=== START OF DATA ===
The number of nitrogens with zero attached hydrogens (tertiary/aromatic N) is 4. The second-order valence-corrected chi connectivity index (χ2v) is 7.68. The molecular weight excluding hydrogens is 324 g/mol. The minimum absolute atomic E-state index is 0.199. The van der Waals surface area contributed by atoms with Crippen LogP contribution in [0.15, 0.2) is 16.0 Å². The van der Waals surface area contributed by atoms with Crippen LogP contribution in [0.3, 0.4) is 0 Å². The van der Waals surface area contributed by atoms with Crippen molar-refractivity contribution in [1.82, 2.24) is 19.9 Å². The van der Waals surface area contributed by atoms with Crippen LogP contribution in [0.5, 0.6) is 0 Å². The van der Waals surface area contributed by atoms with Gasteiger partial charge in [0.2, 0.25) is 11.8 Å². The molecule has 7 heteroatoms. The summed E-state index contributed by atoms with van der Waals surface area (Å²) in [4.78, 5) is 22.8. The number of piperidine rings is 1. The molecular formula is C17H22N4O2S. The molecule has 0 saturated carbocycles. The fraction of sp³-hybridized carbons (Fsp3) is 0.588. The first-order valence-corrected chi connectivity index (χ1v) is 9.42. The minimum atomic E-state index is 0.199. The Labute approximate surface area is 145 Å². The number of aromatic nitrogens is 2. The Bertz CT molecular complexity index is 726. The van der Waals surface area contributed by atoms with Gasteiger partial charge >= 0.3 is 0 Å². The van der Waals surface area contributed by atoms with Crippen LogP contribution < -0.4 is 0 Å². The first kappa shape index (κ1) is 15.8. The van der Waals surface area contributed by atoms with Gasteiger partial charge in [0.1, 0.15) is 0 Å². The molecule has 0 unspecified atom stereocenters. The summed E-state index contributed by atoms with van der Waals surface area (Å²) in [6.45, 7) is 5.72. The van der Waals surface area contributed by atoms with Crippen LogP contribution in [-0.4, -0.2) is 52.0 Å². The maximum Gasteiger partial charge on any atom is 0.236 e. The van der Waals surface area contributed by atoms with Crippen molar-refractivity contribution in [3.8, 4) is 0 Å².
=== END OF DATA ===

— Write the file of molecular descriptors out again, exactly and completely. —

The number of nitrogens with zero attached hydrogens (tertiary/aromatic N) is 4. The second-order valence-corrected chi connectivity index (χ2v) is 7.68. The molecular weight excluding hydrogens is 324 g/mol. The minimum absolute atomic E-state index is 0.199. The van der Waals surface area contributed by atoms with Crippen LogP contribution in [0.15, 0.2) is 16.0 Å². The van der Waals surface area contributed by atoms with Crippen LogP contribution in [0.3, 0.4) is 0 Å². The van der Waals surface area contributed by atoms with Crippen molar-refractivity contribution in [1.82, 2.24) is 19.9 Å². The van der Waals surface area contributed by atoms with Crippen LogP contribution in [0.5, 0.6) is 0 Å². The van der Waals surface area contributed by atoms with Gasteiger partial charge in [0.2, 0.25) is 11.8 Å². The molecule has 7 heteroatoms. The summed E-state index contributed by atoms with van der Waals surface area (Å²) in [4.78, 5) is 22.8. The number of piperidine rings is 1. The molecular formula is C17H22N4O2S. The molecule has 0 saturated carbocycles. The fraction of sp³-hybridized carbons (Fsp3) is 0.588. The first-order valence-corrected chi connectivity index (χ1v) is 9.42. The minimum atomic E-state index is 0.199. The Labute approximate surface area is 145 Å². The number of aromatic nitrogens is 2. The Bertz CT molecular complexity index is 726. The van der Waals surface area contributed by atoms with Gasteiger partial charge >= 0.3 is 0 Å². The van der Waals surface area contributed by atoms with Crippen LogP contribution < -0.4 is 0 Å². The first kappa shape index (κ1) is 15.8. The van der Waals surface area contributed by atoms with Gasteiger partial charge in [0.1, 0.15) is 0 Å². The molecule has 0 unspecified atom stereocenters. The summed E-state index contributed by atoms with van der Waals surface area (Å²) in [6.45, 7) is 5.72. The van der Waals surface area contributed by atoms with Crippen LogP contribution in [-0.4, -0.2) is 52.0 Å². The maximum Gasteiger partial charge on any atom is 0.236 e. The van der Waals surface area contributed by atoms with Crippen molar-refractivity contribution in [3.8, 4) is 0 Å².